The event will feature Dr. Waverly Duck , an urban sociologist and Associate Professor of Sociology at the University of Pittsburgh. His lecture titled “A Nation Divided: The High Cost of Tacit Racism in Everyday Life” will be held virtually.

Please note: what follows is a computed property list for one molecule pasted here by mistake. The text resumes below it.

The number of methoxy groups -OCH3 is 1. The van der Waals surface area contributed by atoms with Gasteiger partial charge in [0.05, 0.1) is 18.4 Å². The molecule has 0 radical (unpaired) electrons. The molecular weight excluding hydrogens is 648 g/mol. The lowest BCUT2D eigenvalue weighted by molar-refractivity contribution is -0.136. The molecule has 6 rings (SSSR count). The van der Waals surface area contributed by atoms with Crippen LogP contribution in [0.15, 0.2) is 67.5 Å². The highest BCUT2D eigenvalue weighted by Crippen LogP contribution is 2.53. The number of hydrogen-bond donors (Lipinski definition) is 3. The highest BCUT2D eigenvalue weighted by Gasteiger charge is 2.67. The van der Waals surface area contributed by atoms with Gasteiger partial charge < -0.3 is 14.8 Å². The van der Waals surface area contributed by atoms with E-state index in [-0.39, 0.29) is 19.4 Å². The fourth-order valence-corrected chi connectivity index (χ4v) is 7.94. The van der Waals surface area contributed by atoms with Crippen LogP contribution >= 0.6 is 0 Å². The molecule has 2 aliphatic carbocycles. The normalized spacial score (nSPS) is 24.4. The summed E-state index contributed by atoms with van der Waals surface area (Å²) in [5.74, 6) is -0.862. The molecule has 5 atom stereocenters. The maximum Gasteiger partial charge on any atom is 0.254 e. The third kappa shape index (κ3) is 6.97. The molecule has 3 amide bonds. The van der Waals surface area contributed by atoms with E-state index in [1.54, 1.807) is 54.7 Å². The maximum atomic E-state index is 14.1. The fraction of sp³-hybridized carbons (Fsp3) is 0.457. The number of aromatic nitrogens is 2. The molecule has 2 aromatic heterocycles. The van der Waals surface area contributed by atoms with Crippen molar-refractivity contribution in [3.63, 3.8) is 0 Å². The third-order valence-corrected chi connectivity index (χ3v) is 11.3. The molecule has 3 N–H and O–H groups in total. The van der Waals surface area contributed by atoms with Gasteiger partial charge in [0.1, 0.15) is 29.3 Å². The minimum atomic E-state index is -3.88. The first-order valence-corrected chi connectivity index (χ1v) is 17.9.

Every time we interact with another human being, we unconsciously draw on a set of expectations to guide us through the encounter. What many of us in the US do not recognize, is that centuries of institutional racism have inescapably molded those expectations. This leads us to act with implicit biases that can shape everything from how we greet our neighbors to whether we take a second look at a résumé. This is tacit racism, and it is one of the most pernicious threats to our nation. This talk is about Race in the US and how it has become embedded in the taken-for-granted structures of day-to-day interaction, to produce unconscious forms of racism that go on every day – yet remain hidden. This presentation is both theoretical and empirical. Using data derive from fieldwork, as well as audio and video recordings of interactions between participants who self-identify as Black and White; these recordings illustrate underlying differences in expectations about racial interactions. I identify a set of interrelated phenomena called “Interaction Orders of Race,” “Race Pollution,” “Fractured Reflections,” and “Submissive Civility,” that provide novel ways of understanding race in everyday interactions.